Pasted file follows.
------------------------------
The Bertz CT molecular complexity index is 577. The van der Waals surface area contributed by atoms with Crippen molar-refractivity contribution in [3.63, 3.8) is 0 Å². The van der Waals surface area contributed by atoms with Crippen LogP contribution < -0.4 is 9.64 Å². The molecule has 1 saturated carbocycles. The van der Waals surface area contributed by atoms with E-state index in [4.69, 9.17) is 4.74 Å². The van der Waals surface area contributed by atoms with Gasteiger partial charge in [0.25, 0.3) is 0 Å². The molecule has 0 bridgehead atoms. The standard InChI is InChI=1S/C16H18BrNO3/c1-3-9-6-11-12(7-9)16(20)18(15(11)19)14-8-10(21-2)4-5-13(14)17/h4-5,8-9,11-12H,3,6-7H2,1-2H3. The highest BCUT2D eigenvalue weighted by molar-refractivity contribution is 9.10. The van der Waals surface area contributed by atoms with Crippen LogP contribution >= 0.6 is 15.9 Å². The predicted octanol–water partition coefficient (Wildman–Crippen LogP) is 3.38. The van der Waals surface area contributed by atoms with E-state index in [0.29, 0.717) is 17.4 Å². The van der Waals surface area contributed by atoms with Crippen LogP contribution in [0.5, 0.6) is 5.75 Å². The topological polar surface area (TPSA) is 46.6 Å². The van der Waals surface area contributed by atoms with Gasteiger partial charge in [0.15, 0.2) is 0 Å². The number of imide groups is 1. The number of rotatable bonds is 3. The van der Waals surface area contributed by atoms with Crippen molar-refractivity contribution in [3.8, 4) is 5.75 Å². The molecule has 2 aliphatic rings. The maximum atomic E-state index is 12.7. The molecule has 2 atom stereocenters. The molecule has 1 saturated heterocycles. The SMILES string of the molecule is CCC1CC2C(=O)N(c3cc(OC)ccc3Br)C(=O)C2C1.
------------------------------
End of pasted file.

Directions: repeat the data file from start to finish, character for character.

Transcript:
The Bertz CT molecular complexity index is 577. The van der Waals surface area contributed by atoms with Crippen molar-refractivity contribution in [3.63, 3.8) is 0 Å². The van der Waals surface area contributed by atoms with Crippen LogP contribution < -0.4 is 9.64 Å². The molecule has 1 saturated carbocycles. The van der Waals surface area contributed by atoms with E-state index in [4.69, 9.17) is 4.74 Å². The van der Waals surface area contributed by atoms with Gasteiger partial charge in [0.25, 0.3) is 0 Å². The molecule has 0 bridgehead atoms. The standard InChI is InChI=1S/C16H18BrNO3/c1-3-9-6-11-12(7-9)16(20)18(15(11)19)14-8-10(21-2)4-5-13(14)17/h4-5,8-9,11-12H,3,6-7H2,1-2H3. The highest BCUT2D eigenvalue weighted by molar-refractivity contribution is 9.10. The van der Waals surface area contributed by atoms with Crippen LogP contribution >= 0.6 is 15.9 Å². The predicted octanol–water partition coefficient (Wildman–Crippen LogP) is 3.38. The van der Waals surface area contributed by atoms with E-state index in [0.29, 0.717) is 17.4 Å². The van der Waals surface area contributed by atoms with Crippen LogP contribution in [0.5, 0.6) is 5.75 Å². The topological polar surface area (TPSA) is 46.6 Å². The van der Waals surface area contributed by atoms with Gasteiger partial charge in [0.15, 0.2) is 0 Å². The number of imide groups is 1. The number of rotatable bonds is 3. The van der Waals surface area contributed by atoms with Crippen molar-refractivity contribution in [3.8, 4) is 5.75 Å². The molecule has 2 aliphatic rings. The maximum atomic E-state index is 12.7. The molecule has 2 atom stereocenters. The molecule has 1 saturated heterocycles. The SMILES string of the molecule is CCC1CC2C(=O)N(c3cc(OC)ccc3Br)C(=O)C2C1.